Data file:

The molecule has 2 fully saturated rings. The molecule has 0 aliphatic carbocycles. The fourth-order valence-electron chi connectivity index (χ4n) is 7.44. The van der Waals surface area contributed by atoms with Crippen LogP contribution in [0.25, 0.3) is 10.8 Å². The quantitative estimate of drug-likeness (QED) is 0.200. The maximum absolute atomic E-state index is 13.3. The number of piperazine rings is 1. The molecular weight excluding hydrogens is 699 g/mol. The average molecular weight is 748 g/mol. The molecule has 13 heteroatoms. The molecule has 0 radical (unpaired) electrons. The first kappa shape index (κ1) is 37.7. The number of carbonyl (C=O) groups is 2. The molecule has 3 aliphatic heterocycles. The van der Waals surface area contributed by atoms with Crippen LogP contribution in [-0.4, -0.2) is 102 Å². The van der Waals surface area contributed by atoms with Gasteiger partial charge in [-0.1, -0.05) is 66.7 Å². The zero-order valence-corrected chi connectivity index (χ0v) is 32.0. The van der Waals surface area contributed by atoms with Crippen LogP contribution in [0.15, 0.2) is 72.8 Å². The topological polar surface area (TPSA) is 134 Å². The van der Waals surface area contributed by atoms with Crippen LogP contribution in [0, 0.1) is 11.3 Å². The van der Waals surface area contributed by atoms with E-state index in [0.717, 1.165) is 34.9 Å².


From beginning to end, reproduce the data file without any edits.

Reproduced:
The molecule has 2 fully saturated rings. The molecule has 0 aliphatic carbocycles. The fourth-order valence-electron chi connectivity index (χ4n) is 7.44. The van der Waals surface area contributed by atoms with Crippen LogP contribution in [0.25, 0.3) is 10.8 Å². The quantitative estimate of drug-likeness (QED) is 0.200. The maximum absolute atomic E-state index is 13.3. The number of piperazine rings is 1. The molecular weight excluding hydrogens is 699 g/mol. The average molecular weight is 748 g/mol. The molecule has 13 heteroatoms. The molecule has 0 radical (unpaired) electrons. The first kappa shape index (κ1) is 37.7. The number of carbonyl (C=O) groups is 2. The molecule has 3 aliphatic heterocycles. The van der Waals surface area contributed by atoms with Crippen LogP contribution in [-0.4, -0.2) is 102 Å². The van der Waals surface area contributed by atoms with Gasteiger partial charge in [-0.1, -0.05) is 66.7 Å². The zero-order valence-corrected chi connectivity index (χ0v) is 32.0. The van der Waals surface area contributed by atoms with Crippen LogP contribution in [0.15, 0.2) is 72.8 Å². The topological polar surface area (TPSA) is 134 Å². The van der Waals surface area contributed by atoms with Crippen LogP contribution in [0, 0.1) is 11.3 Å². The van der Waals surface area contributed by atoms with E-state index in [0.717, 1.165) is 34.9 Å².